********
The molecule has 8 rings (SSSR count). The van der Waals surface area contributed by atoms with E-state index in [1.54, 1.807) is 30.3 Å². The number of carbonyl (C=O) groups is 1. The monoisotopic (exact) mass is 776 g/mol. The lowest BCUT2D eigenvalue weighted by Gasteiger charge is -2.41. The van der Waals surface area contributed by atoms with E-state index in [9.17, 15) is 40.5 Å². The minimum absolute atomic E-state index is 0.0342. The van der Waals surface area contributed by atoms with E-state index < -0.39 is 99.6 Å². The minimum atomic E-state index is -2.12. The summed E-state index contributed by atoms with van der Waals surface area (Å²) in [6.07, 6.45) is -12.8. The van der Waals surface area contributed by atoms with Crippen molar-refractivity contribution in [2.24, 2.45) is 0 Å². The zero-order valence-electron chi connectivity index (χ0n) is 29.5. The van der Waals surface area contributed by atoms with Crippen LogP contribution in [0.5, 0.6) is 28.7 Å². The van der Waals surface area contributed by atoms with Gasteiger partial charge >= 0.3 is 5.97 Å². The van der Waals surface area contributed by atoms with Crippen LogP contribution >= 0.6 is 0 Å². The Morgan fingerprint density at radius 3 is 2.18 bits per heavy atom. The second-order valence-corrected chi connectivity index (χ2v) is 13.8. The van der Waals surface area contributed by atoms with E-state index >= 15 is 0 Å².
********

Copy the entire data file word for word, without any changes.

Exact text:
The molecule has 8 rings (SSSR count). The van der Waals surface area contributed by atoms with E-state index in [1.54, 1.807) is 30.3 Å². The number of carbonyl (C=O) groups is 1. The monoisotopic (exact) mass is 776 g/mol. The lowest BCUT2D eigenvalue weighted by Gasteiger charge is -2.41. The van der Waals surface area contributed by atoms with E-state index in [9.17, 15) is 40.5 Å². The minimum absolute atomic E-state index is 0.0342. The van der Waals surface area contributed by atoms with E-state index < -0.39 is 99.6 Å². The minimum atomic E-state index is -2.12. The summed E-state index contributed by atoms with van der Waals surface area (Å²) in [6.07, 6.45) is -12.8. The van der Waals surface area contributed by atoms with Crippen molar-refractivity contribution in [2.24, 2.45) is 0 Å². The zero-order valence-electron chi connectivity index (χ0n) is 29.5. The van der Waals surface area contributed by atoms with Crippen LogP contribution in [0.5, 0.6) is 28.7 Å². The van der Waals surface area contributed by atoms with Gasteiger partial charge >= 0.3 is 5.97 Å². The van der Waals surface area contributed by atoms with Crippen LogP contribution >= 0.6 is 0 Å². The Morgan fingerprint density at radius 3 is 2.18 bits per heavy atom. The second-order valence-corrected chi connectivity index (χ2v) is 13.8. The van der Waals surface area contributed by atoms with E-state index >= 15 is 0 Å².